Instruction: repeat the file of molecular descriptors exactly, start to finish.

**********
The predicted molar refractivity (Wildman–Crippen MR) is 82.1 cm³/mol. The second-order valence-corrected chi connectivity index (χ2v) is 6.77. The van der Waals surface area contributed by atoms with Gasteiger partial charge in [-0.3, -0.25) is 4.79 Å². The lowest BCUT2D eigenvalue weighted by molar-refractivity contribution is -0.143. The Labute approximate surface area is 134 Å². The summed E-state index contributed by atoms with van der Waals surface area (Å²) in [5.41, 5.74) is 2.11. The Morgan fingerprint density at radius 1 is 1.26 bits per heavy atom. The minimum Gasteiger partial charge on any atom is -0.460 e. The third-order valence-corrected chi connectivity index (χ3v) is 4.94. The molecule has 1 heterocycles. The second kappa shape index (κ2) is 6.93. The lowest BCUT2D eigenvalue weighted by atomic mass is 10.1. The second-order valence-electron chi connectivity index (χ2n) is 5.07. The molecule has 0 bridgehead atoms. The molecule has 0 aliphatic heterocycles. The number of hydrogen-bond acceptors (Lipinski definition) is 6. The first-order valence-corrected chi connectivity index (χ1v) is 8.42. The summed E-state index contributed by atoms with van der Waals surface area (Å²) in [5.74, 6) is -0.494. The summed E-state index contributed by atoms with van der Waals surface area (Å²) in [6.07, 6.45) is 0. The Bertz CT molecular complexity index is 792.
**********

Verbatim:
The predicted molar refractivity (Wildman–Crippen MR) is 82.1 cm³/mol. The second-order valence-corrected chi connectivity index (χ2v) is 6.77. The van der Waals surface area contributed by atoms with Gasteiger partial charge in [-0.3, -0.25) is 4.79 Å². The lowest BCUT2D eigenvalue weighted by molar-refractivity contribution is -0.143. The Labute approximate surface area is 134 Å². The summed E-state index contributed by atoms with van der Waals surface area (Å²) in [5.41, 5.74) is 2.11. The Morgan fingerprint density at radius 1 is 1.26 bits per heavy atom. The minimum Gasteiger partial charge on any atom is -0.460 e. The third-order valence-corrected chi connectivity index (χ3v) is 4.94. The molecule has 1 heterocycles. The second kappa shape index (κ2) is 6.93. The lowest BCUT2D eigenvalue weighted by atomic mass is 10.1. The second-order valence-electron chi connectivity index (χ2n) is 5.07. The molecule has 0 bridgehead atoms. The molecule has 0 aliphatic heterocycles. The number of hydrogen-bond acceptors (Lipinski definition) is 6. The first-order valence-corrected chi connectivity index (χ1v) is 8.42. The summed E-state index contributed by atoms with van der Waals surface area (Å²) in [5.74, 6) is -0.494. The summed E-state index contributed by atoms with van der Waals surface area (Å²) in [6.07, 6.45) is 0. The Bertz CT molecular complexity index is 792.